A member of the Navy's elite SEAL Team 6 intends to plead guilty next week for his role in the strangulation death of Army Green Beret Staff Sgt. Logan Melgar.
That would make Chief Special Warfare Operator Tony DeDolph the third of four defendants, including another SEAL Team 6 member, to admit guilt for an alleged role in Melgar's death in a June 2017 hazing incident in Mali.
DeDolph "has entered into an agreement with Rear Admiral Charles Rock, USN, to resolve his pending charges," Phil Stackhouse, DeDolph's attorney, said in a statement. "This agreement will end the contested charges, allowing SOC DeDolph to accept responsibility for those offenses he can, and mitigate most of the concerns over classified material present in the case."
DeDolph was facing life in prison without parole if convicted on charges of murder, involuntary manslaughter, hazing and obstruction of justice. The statement from Stackhouse didn't specify to which charges DeDolph intends to plead, but the Daily Beast, which was first to report DeDolph's decision, cited sources who said he'd plead guilty to involuntary manslaughter, obstruction of justice and hazing.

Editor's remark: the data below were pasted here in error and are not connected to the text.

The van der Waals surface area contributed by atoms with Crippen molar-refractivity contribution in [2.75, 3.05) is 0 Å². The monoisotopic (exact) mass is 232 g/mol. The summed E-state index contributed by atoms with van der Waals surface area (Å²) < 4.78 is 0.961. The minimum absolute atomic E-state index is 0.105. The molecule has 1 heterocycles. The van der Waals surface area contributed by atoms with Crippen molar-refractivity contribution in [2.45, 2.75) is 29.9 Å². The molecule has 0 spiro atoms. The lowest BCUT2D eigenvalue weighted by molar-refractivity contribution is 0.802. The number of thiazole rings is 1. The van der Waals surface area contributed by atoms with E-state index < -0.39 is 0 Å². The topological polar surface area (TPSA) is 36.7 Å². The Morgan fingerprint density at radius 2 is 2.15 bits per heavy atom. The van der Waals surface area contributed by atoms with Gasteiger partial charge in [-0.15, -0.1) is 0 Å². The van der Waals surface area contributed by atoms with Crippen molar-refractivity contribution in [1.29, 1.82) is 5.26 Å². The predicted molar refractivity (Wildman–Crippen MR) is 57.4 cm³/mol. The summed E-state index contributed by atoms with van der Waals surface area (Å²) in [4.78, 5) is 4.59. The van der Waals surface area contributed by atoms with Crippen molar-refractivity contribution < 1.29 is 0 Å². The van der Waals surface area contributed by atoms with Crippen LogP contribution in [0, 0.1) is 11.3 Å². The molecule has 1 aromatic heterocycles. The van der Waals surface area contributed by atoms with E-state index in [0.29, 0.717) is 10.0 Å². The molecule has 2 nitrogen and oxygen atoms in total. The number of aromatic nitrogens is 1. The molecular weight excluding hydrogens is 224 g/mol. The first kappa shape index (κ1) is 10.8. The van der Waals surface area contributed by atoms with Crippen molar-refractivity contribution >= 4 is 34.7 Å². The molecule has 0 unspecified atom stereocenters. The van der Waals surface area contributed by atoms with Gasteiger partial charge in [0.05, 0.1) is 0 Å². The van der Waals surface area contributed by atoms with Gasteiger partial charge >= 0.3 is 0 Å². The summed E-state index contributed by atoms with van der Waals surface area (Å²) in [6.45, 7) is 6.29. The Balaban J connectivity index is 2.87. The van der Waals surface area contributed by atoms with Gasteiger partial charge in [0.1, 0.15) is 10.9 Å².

"What is intended by a person's actions is eminently important, and the agreement recognizes that SOC DeDolph never intended to injure SSG Logan Melgar," Stackhouse's statement continued. "The fact that SSG Melgar's death was not intentional may not lessen the righteous feelings of grief by family and friends, but perhaps the resolution of this case will further help them find closure and peace."
The Navy announced on Tuesday a court martial has been scheduled for Jan. 14 for DeDolph and Gunnery Sgt. Mario A. Madera-Rodriguez, a Special Operations Marine also charged in the case.
In 2019, Chief Petty Officer Adam Matthews, also of SEAL Team 6, and Staff Sgt. Kevin Maxwell, a special operations Marine, pleaded guilty for their roles in Melgar's death. Matthews was sentenced to a year in prison, and Maxwell received four years.
Melgar and the four service members were in Mali as part of a counter-terrorism mission in western Africa that included monitoring al Qaeda-linked groups.
The four service members were accused of breaking into Melgar's room to haze him over perceived slights to colleagues. Melgar couldn't be revived after DeDolph allegedly placed him in a chokehold.
Melgar's death was one in a series of high-profile incidents involving the military's most elite special forces that led U.S. Special Operations Command to make changes to emphasize leadership and ethics in their training.